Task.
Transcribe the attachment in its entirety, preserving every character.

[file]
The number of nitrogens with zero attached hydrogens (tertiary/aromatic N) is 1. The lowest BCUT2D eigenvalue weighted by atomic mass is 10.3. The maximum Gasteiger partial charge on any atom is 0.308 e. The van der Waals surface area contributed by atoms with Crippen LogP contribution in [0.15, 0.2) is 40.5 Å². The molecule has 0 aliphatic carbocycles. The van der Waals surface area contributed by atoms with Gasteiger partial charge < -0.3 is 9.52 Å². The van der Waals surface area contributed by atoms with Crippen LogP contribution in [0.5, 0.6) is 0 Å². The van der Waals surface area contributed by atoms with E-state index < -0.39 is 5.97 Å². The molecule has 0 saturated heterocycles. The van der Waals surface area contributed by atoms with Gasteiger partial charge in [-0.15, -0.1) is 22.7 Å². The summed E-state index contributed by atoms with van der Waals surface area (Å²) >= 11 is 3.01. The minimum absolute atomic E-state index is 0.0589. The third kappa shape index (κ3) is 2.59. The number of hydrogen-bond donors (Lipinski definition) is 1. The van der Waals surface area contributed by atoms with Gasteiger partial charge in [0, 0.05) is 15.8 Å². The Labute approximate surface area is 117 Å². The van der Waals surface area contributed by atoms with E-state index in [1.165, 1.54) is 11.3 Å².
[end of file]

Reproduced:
The number of nitrogens with zero attached hydrogens (tertiary/aromatic N) is 1. The lowest BCUT2D eigenvalue weighted by atomic mass is 10.3. The maximum Gasteiger partial charge on any atom is 0.308 e. The van der Waals surface area contributed by atoms with Crippen LogP contribution in [0.15, 0.2) is 40.5 Å². The molecule has 0 aliphatic carbocycles. The van der Waals surface area contributed by atoms with Gasteiger partial charge < -0.3 is 9.52 Å². The van der Waals surface area contributed by atoms with Crippen LogP contribution in [0.5, 0.6) is 0 Å². The van der Waals surface area contributed by atoms with E-state index < -0.39 is 5.97 Å². The molecule has 0 saturated heterocycles. The van der Waals surface area contributed by atoms with Gasteiger partial charge in [-0.15, -0.1) is 22.7 Å². The summed E-state index contributed by atoms with van der Waals surface area (Å²) >= 11 is 3.01. The minimum absolute atomic E-state index is 0.0589. The third kappa shape index (κ3) is 2.59. The number of hydrogen-bond donors (Lipinski definition) is 1. The van der Waals surface area contributed by atoms with Gasteiger partial charge in [0, 0.05) is 15.8 Å². The Labute approximate surface area is 117 Å². The van der Waals surface area contributed by atoms with E-state index in [1.165, 1.54) is 11.3 Å².